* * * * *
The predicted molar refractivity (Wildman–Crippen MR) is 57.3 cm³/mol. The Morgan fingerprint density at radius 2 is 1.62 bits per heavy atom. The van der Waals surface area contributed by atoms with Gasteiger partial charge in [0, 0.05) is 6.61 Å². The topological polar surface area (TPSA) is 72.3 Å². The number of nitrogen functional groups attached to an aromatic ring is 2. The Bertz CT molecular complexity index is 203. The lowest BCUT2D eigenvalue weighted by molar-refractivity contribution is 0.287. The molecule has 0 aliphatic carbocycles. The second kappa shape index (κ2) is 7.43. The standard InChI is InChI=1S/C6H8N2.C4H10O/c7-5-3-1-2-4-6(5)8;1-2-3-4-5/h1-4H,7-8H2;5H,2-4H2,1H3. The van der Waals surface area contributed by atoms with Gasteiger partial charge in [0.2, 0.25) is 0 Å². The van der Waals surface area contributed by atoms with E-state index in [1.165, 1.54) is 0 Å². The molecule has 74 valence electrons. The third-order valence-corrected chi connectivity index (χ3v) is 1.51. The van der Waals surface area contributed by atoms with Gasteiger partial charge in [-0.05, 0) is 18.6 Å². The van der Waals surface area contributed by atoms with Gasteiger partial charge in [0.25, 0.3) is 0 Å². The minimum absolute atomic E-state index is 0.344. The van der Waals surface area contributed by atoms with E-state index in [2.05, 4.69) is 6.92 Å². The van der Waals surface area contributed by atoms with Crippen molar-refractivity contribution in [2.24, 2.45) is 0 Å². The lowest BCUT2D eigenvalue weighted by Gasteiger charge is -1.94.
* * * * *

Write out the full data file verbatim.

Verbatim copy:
The predicted molar refractivity (Wildman–Crippen MR) is 57.3 cm³/mol. The Morgan fingerprint density at radius 2 is 1.62 bits per heavy atom. The van der Waals surface area contributed by atoms with Gasteiger partial charge in [0, 0.05) is 6.61 Å². The topological polar surface area (TPSA) is 72.3 Å². The number of nitrogen functional groups attached to an aromatic ring is 2. The Bertz CT molecular complexity index is 203. The lowest BCUT2D eigenvalue weighted by molar-refractivity contribution is 0.287. The molecule has 0 aliphatic carbocycles. The second kappa shape index (κ2) is 7.43. The standard InChI is InChI=1S/C6H8N2.C4H10O/c7-5-3-1-2-4-6(5)8;1-2-3-4-5/h1-4H,7-8H2;5H,2-4H2,1H3. The van der Waals surface area contributed by atoms with Gasteiger partial charge in [0.2, 0.25) is 0 Å². The van der Waals surface area contributed by atoms with E-state index in [1.165, 1.54) is 0 Å². The molecule has 74 valence electrons. The third-order valence-corrected chi connectivity index (χ3v) is 1.51. The van der Waals surface area contributed by atoms with Gasteiger partial charge in [-0.05, 0) is 18.6 Å². The van der Waals surface area contributed by atoms with Gasteiger partial charge in [0.25, 0.3) is 0 Å². The minimum absolute atomic E-state index is 0.344. The van der Waals surface area contributed by atoms with E-state index in [2.05, 4.69) is 6.92 Å². The van der Waals surface area contributed by atoms with Crippen molar-refractivity contribution in [2.24, 2.45) is 0 Å². The lowest BCUT2D eigenvalue weighted by Gasteiger charge is -1.94.